Have you considered Inheritance Tax planning?

I am sure that you will be familiar with the popular quote “the only two certainties in life are death and taxes”.  

When a person dies, Inheritance Tax (payable to HM Revenue & Customs) may become due on an estate. It is important to consider Inheritance Tax planning in your lifetime to minimise a potential Inheritance Tax bill when you pass away.

At Birkett Long LLP, we will provide you with Inheritance Tax planning advice for you to put the appropriate measures in place so that you maximise your tax-free allowances and reduce the amount of Inheritance Tax ultimately payable to HM Revenue & Customs.  This, in turn, means that your loved ones will inherit a greater share of your estate and it will not be consumed as much by taxes.

The first step is to work out the total value of your assets and consider whether Inheritance Tax will be payable on your estate and if so, by how much.  


What are the current Tax allowances?

Every person has a “Nil Rate Band” allowance of £325,000. This means that they can pass assets up to this value on their death and it will be taxed at 0%. If you own a property at your date of death and you leave it to a direct descendant, you can claim up to £175,000 in a “Residence Nil Rate Band” allowance, which again will be taxed at 0%. 

There are various qualifying factors that must be met, and we can discuss with you what these factors are.

Married couples and civil partners can pass their estate tax-free to their spouse when they pass away. Therefore, it is also possible for spouses and civil partners to transfer any unused Nil Rate Band and Residence Nil Rate Band allowances to the surviving spouse, which in effect doubles the allowances available on the second death.

 Any assets over the Tax allowances in place will be taxed at 40%.

Who pays the Inheritance Tax?

Inheritance Tax is paid by the executors appointed under the deceased’s will, or the administrators if there is no will in place, and it will be paid from the deceased’s assets.

Reducing your Inheritance Tax bill

There are various ways you can reduce your Inheritance Tax bill and to be effective it must be done in accordance with the current Tax guidelines.

One option is to gift your assets in your lifetime. 

Gifts can be anything that has a value, such as money, property, personal goods or a loss of something transferred. Gifts made during your lifetime can fall into several categories and each has different Inheritance Tax consequences, as follows: 

A)  Certain types of gifts are classed as “exempt gifts” which means the gifts reduce the size of your assets and tax is not payable when you make the gift and on your death. 

A person has an annual allowance of £3,000 that they can gift away each tax year, without any tax consequences. In addition, there are various smaller gifts of up to £250 that you can make, for example, for your child’s birthday etc.

 B)   A transfer into a Trust (except a Disabled Interest Trust) is immediately chargeable.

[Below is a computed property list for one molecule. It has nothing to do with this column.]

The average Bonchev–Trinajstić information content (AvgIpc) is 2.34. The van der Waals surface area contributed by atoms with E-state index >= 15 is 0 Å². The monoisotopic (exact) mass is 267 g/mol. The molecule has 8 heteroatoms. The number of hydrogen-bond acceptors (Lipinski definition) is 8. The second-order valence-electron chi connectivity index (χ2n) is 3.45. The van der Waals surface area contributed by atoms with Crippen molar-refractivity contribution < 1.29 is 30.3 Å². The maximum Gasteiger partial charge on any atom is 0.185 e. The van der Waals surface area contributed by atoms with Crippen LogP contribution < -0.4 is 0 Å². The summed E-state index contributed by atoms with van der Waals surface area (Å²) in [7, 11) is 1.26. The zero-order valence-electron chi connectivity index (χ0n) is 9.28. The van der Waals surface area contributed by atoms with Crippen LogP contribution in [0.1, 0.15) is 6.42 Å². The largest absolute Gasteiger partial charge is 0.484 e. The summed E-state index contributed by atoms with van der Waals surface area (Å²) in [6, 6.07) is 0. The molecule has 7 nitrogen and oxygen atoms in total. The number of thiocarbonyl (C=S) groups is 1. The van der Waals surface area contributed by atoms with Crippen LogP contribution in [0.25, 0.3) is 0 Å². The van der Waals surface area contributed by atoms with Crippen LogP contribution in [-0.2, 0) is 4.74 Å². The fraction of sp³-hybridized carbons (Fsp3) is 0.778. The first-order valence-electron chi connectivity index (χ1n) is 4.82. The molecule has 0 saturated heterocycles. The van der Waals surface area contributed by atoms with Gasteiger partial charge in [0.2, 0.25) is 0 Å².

C)  Gifts that are potentially exempt transfers. Inheritance Tax only becomes payable if you pass away within seven years of making the gift. Gifts made within three to seven years before your death are taxed on a sliding scale known as “taper relief”.  

D)   Gifts out of surplus income. 

E)   Gifts to spouses and civil partners are usually exempt. 

F) Gifts to charities are exempt. 

Other ways to reduce Inheritance Tax include:

  • lifetime Trusts

  • Business Property Relief

  • Agricultural Property Relief

  • Pension benefits 

We can discuss the various qualifying factors that must be met with you. 

Other things to consider

 1.         Make a will

A will is a legal document where you list who you would like to inherit your estate when you pass away. By ensuring that you have a will in place, it means that your loved ones have been well provided for and ensures that your estate is distributed in a tax-efficient way. 

2.         Lasting Powers of Attorney

There are two types of Lasting Powers of Attorney:

  1. One that covers your Property & Financial Affairs 

  2. One that covers your Health & Welfare

A Lasting Power of Attorney allows you to appoint “attorneys” who are legally appointed to deal with your affairs during your lifetime in the event that you are not able to. 

For example, if you have lost mental capacity and you have a Property & Financial Affairs Lasting Power of Attorney in place, then your attorney can look after your finances and will be able to make tax-efficient decisions regarding your assets. 

There are various things that you can put in place during your lifetime to reduce a potential Inheritance Tax bill. We will talk you through the pros and cons of doing so, by way of an initial meeting with you or preparing a detailed Inheritance Tax report based on your current circumstances.

If you would like any Inheritance Tax planning advice then please do not hesitate to contact me on 01206 217609 or leah.woodnott@birkettlong.co.uk. 

The contents of this article are intended for general information purposes only and shall not be deemed to be, or constitute legal advice. We cannot accept responsibility for any loss as a result of acts or omissions taken in respect of this article.